The disciplines of Science, Technology, Engineering and Mathematics (STEM) have continued to dominate the national discussion regarding academic preparation, particularly for our undergraduate students. And nowhere is this more pronounced than in schools and programs focused on serving the underrepresented groups of women and minorities. As a federally-designated Hispanic Serving Institution with a 72% female student population, this discussion features prominently at Mercy College. No one would argue that STEM education is not a vital component of higher education and to our graduates' futures these days. I would be counted in that group as well. But I would argue that we need to take this discussion one step further. It's more than just access to this type of coursework and providing experiential learning opportunities; it's about raising awareness of STEM fields among underserved populations and in their communities.
Part of our responsibility in helping students succeed in and beyond college is providing the resources and skills to be critical thinkers and active citizens, and to encourage them to enter engaging fields of study where they will excel.
I was taken with Eileen Pollack's "Why Are There Still So Few Women in Science?" in The New York Times. The lack of encouragement for exceptionally talented women in science fields that Pollack reports is unfortunate and disappointing, though not surprising. The same can be said for Hispanic and African-American students. While many academic institutions have taken on the challenge to bring these populations to the table, success remains elusive. That's why partnerships with local public high schools and summer immersion camps focused on real-world STEM issues in underserved communities are so significant.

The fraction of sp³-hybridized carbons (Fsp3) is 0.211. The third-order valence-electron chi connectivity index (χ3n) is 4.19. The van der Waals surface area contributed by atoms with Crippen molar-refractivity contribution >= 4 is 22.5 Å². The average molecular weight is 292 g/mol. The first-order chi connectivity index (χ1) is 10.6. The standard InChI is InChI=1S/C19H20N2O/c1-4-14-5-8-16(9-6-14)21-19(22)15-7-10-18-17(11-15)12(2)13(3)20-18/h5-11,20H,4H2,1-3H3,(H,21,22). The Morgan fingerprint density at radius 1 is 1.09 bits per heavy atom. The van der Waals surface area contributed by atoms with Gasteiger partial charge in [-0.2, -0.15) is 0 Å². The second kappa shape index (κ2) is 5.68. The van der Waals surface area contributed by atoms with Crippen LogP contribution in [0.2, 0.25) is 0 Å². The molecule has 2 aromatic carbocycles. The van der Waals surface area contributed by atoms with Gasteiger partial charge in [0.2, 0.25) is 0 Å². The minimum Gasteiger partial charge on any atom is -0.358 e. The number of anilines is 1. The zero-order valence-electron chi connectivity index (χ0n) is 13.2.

Grants from the National Science Foundation and the U.S. Department of Education expand Mercy College's STEM education capacity and demonstrate the value of collaboration and how collaboration can be used to advance education. When offered as intensive mentoring and hands-on experiences, these programs can open doors to STEM early in a student's life -- before they even enter college -- heightening their interest.
Not only are STEM fields better served when these populations are at the table and part of the conversation; their communities are better served. It's been widely reported by the National Science Foundation, U.S. Department of Education and Bureau of Labor Statistics that students exposed to STEM disciplines are more likely to choose STEM careers, get higher paying jobs and in turn, have children who will attend and graduate from college in a STEM discipline. All of these elements continue the cycle of success. If we're imaginative about the way we teach these subjects -- put students into real life scenarios like Mercy College's disaster preparedness camp this past summer -- we have a real chance at seeing a cohort of professionals in these fields that is more well-rounded by race and gender. We will all benefit as a result.